Spectacular young wolf and caribou from the ice age excavated in Canada

The Klondike region of Canada is famous for its gold, but now other notable ancient treasures have been excavated from the melting permafrost.

Two mummified glacial mammals – a wolf boy and a caribou calf – were discovered in 2016 by gold miners in the area and unveiled on Thursday at a ceremony in Dawson in Yukon area.

It is extremely rare that fur, skin and muscle tissues are stored in the fossil record, but all three are present on these specimens, which are dated with radiocarbon to over 50,000 years old.

The wolf boy is preserved in its entirety, including exceptional details of the head, the tail, the legs, the skin and the hair. The caribou calf is partially preserved, with head, trunk and two front limbs intact.

Mummified remains of an old caribou.

The mummified remains of the caribou. Photo: Government of Yukon

"As far as we know, this is the only mummified ice age ever to be found in the world," said Grant Zazula, a local paleontologist who works with the Yukon government, who also emphasizes the support of local gold miners and mining communities for paleontological research.

Julie Meachen, a morphologist of meat eaters who works with ice-age mammals at Des Moines University and will soon be researching the wolf cub, said: "When Grant sent me the photo's and asked me to join in, I was really very excited, I was a bit outside myself.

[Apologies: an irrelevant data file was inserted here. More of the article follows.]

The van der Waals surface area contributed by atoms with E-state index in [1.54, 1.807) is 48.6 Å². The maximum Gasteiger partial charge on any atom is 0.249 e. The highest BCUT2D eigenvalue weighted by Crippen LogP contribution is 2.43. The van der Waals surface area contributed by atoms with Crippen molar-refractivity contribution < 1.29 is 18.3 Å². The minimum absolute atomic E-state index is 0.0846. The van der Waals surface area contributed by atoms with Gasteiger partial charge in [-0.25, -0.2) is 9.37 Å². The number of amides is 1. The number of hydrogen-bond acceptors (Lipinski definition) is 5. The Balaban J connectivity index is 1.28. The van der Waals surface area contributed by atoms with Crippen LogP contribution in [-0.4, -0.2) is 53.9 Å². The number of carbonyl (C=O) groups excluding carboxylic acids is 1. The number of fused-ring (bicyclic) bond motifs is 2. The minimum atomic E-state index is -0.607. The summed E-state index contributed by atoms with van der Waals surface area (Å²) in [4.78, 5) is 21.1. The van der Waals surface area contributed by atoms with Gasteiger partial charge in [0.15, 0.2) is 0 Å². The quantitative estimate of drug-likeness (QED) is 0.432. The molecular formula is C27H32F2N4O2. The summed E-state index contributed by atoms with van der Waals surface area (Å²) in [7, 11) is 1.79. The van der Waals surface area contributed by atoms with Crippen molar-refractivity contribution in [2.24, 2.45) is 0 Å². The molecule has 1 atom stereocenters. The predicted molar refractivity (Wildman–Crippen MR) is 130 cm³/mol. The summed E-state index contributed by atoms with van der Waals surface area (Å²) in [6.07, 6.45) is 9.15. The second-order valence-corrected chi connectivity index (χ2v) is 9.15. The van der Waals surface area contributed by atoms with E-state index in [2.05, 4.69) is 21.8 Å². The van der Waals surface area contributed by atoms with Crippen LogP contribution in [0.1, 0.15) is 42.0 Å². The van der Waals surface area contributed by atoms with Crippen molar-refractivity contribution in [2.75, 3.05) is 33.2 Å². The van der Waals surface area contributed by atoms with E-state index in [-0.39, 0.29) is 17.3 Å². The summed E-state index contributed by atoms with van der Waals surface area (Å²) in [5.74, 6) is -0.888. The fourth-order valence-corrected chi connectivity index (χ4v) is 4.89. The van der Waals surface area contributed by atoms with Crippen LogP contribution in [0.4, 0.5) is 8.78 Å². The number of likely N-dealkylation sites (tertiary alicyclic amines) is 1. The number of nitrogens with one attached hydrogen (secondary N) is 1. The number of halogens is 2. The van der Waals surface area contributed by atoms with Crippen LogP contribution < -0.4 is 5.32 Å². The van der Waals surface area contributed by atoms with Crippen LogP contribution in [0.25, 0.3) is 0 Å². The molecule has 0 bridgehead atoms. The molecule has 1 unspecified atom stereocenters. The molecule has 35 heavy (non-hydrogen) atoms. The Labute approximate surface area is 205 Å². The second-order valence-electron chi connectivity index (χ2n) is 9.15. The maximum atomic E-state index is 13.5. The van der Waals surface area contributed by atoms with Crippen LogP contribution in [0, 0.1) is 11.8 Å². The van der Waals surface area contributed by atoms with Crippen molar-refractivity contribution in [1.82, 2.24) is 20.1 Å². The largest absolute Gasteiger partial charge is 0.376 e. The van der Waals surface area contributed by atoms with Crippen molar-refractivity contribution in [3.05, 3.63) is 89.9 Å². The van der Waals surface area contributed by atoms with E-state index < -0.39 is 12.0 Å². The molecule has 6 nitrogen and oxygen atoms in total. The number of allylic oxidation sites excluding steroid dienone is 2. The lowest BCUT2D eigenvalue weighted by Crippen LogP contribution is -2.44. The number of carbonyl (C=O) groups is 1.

"We want to do an old DNA test to see who is connected and look at his microbiome to see if there are gut bacteria."

Mummified wolf cub.

The head of the mummified wolf cub has been remarkably well preserved. Photo: Government of Yukon

Other researchers around the world reacted with similar excitement to the discovery of this old predator and its prey, which have been preserved well enough for future research on factors such as cause of death, diet, health, age and genetics.

Elsa Panciroli, a paleontologist at the University of Edinburgh, said: "The bones of the ice age are relatively common in the Yukon, but having an animal that is preserved with skin and fur is exceptional – you just want to reach and pet It is a suggestive look at the ice age world. "

Thomas Higham, an expert in archaeological dating at the University of Oxford, said: "The remains are very suggestive because they allow us to make almost face-to-face contact with animals that are tens of thousands of years old, and still look a lot more recently."

It is thought that the wolf and the caribou have inhabited a dry tundra landscape together with other animals, such as woolly mammoths.

The maintenance of the skin and fur suggests that they lived in a cold period, said Jan Zalasiewicz, a paleobiologist at the University of Leicester. "A drier and more dry climate would help maintain the skin and coat, and this usually happens when the climate gets colder," he said. "The trick here is to find a way to freeze the carcass in these dry conditions and bury it … you have to find a way to dry it and put it in the freezer very quickly."

Panciroli said: "Hopefully, further research on this" pup-sicle "can provide some old DNA that could provide new information about the wolf populations that were living in the Yukon at the moment." Where did they come? for example, and how do they relate to modern wolves? "